Runtime: 97 Minutes
Directors: Tyler Nilson, Michael Schwartz
Writers: Tyler Nilson, Michael Schwartz
Stars: Zack Gottsagen, Shia LaBeouf, Dakota Johnson, Bruce Dern
By Caz Armstrong
“The Peanut Butter Falcon” is one of my top films of all time. I managed to see it twice in the cinema and can’t wait to get the DVD so I can savour it over again. It’s an adventurous escape and a lesson in the power of loving broken people – as well as yourself.
Structurally it’s a straight forward story with two central characters and two antagonists, all with very clear goals. A) Get to the wrestling school and escape life, B) Catch the protagonists.
But underneath there is a deep and loving heart. Each of the main characters feels unlovable and rejected. One is guilt-ridden, prone to pushing people away and impulsive outbursts. The other has had his very being belittled to the point of believing he will always be worthless. They don’t just want to get to a wrestling school, they’re trying to escape a life of loneliness, guilt and feeling unworthy of love.
” The Peanut Butter Falcon” is one of my top films of all time. I managed to see it twice in the cinema and can’t wait to get the DVD so I can savour it over again.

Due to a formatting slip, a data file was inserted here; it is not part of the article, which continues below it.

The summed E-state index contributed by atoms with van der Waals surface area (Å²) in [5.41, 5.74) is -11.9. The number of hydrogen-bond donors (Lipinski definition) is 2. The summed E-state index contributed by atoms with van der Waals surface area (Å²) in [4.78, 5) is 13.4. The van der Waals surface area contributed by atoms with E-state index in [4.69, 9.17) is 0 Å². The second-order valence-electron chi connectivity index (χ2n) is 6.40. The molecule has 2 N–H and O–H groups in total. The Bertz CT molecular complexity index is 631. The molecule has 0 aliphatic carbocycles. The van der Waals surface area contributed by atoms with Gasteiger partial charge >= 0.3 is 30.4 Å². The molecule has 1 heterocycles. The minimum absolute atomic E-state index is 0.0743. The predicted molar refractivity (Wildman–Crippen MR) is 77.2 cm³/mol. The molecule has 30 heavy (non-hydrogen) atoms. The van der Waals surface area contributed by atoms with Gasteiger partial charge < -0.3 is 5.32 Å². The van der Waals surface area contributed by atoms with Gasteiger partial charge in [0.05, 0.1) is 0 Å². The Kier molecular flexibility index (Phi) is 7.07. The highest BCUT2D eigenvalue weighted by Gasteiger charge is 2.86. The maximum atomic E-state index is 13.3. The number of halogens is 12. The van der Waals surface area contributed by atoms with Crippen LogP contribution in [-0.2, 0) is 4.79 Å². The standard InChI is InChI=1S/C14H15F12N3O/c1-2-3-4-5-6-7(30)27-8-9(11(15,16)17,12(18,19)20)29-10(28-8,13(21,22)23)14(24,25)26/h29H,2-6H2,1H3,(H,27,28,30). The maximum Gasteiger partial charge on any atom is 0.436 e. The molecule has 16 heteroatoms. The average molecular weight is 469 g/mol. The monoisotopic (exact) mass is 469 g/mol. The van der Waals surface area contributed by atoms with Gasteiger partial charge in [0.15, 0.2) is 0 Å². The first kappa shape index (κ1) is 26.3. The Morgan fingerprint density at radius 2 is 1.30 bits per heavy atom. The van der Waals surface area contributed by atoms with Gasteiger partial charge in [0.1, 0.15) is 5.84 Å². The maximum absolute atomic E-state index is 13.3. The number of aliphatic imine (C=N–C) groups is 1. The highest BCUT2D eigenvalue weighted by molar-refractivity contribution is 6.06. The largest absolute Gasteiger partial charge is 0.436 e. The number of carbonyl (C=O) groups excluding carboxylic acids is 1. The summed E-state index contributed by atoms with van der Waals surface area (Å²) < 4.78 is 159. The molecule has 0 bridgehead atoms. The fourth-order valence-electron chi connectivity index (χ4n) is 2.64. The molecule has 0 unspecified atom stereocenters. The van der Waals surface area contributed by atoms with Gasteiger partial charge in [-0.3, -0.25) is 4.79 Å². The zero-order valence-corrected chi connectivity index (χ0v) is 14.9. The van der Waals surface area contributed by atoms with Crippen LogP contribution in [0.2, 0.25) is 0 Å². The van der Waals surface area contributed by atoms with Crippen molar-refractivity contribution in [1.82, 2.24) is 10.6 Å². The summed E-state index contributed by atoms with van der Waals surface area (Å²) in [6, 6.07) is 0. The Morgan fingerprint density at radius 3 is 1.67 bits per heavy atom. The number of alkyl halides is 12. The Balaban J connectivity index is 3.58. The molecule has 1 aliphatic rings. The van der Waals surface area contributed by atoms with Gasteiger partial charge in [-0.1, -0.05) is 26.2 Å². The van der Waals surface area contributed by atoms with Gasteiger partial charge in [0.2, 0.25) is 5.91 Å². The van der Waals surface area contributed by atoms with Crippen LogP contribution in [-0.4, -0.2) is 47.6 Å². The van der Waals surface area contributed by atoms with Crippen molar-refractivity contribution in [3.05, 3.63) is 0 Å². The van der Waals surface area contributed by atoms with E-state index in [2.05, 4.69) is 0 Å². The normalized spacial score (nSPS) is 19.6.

The physical journey they go on is fraught with danger, resourcefulness and adventure. It’s visually and aurally atmospheric too. We’re brought deep into the rustling of the tall corn, the lapping of waters as far as the eye can see, and the crunch of the hard dusty ground under their aching feet.
The emotional journey is both heartbreaking and heartwarming. To see two broken people be able to lift each other out of hopelessness and into a full life simply by believing in one other gives encouragement that we might also do the same. They truly see each other for the precious humans they are.
The soundtrack is a perfect fit, evoking a simple uncomplicated life. Its warm tones match the surroundings and the colour palette like a glove.
To cap it off we are invited to celebrate those with disabilities and see their emotional stories. While I’d love to see disabled actors on screen without their disability being the focus, the message is incredibly powerful; people with disabilities are not lesser. Their capabilities and capacity for love is often much, much greater than able-bodied and neurotypical people give them credit for.
This film is simple but heartwarming and will nourish your soul.